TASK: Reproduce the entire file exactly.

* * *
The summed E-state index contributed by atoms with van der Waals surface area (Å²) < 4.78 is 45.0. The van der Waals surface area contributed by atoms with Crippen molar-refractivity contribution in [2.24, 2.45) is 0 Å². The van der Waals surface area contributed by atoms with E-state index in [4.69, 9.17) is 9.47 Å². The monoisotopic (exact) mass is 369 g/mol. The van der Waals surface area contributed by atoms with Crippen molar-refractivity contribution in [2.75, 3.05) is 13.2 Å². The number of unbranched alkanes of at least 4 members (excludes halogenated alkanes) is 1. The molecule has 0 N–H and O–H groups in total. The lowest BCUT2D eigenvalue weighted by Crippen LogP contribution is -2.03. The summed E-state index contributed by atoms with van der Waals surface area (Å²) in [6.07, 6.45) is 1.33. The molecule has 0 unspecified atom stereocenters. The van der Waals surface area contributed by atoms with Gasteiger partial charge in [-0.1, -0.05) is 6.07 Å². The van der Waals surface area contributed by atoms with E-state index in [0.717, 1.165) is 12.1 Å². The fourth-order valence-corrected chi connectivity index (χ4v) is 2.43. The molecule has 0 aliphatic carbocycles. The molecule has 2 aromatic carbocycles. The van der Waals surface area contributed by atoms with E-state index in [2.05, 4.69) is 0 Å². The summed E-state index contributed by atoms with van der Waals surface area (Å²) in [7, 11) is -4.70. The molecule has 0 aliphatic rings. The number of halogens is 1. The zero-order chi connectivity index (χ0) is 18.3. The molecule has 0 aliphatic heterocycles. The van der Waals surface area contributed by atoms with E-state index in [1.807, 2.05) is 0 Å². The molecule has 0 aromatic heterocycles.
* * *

The summed E-state index contributed by atoms with van der Waals surface area (Å²) < 4.78 is 45.0. The van der Waals surface area contributed by atoms with Crippen molar-refractivity contribution in [2.24, 2.45) is 0 Å². The van der Waals surface area contributed by atoms with E-state index in [4.69, 9.17) is 9.47 Å². The monoisotopic (exact) mass is 369 g/mol. The van der Waals surface area contributed by atoms with Crippen molar-refractivity contribution in [2.75, 3.05) is 13.2 Å². The number of unbranched alkanes of at least 4 members (excludes halogenated alkanes) is 1. The molecule has 0 N–H and O–H groups in total. The lowest BCUT2D eigenvalue weighted by Crippen LogP contribution is -2.03. The summed E-state index contributed by atoms with van der Waals surface area (Å²) in [6.07, 6.45) is 1.33. The molecule has 0 unspecified atom stereocenters. The van der Waals surface area contributed by atoms with Gasteiger partial charge in [-0.1, -0.05) is 6.07 Å². The van der Waals surface area contributed by atoms with E-state index in [0.717, 1.165) is 12.1 Å². The fourth-order valence-corrected chi connectivity index (χ4v) is 2.43. The molecule has 0 aliphatic carbocycles. The molecule has 2 aromatic carbocycles. The van der Waals surface area contributed by atoms with E-state index in [2.05, 4.69) is 0 Å². The summed E-state index contributed by atoms with van der Waals surface area (Å²) in [7, 11) is -4.70. The molecule has 0 aliphatic rings. The number of halogens is 1. The zero-order chi connectivity index (χ0) is 18.3. The molecule has 0 aliphatic heterocycles. The van der Waals surface area contributed by atoms with E-state index in [1.807, 2.05) is 0 Å². The molecule has 0 aromatic heterocycles.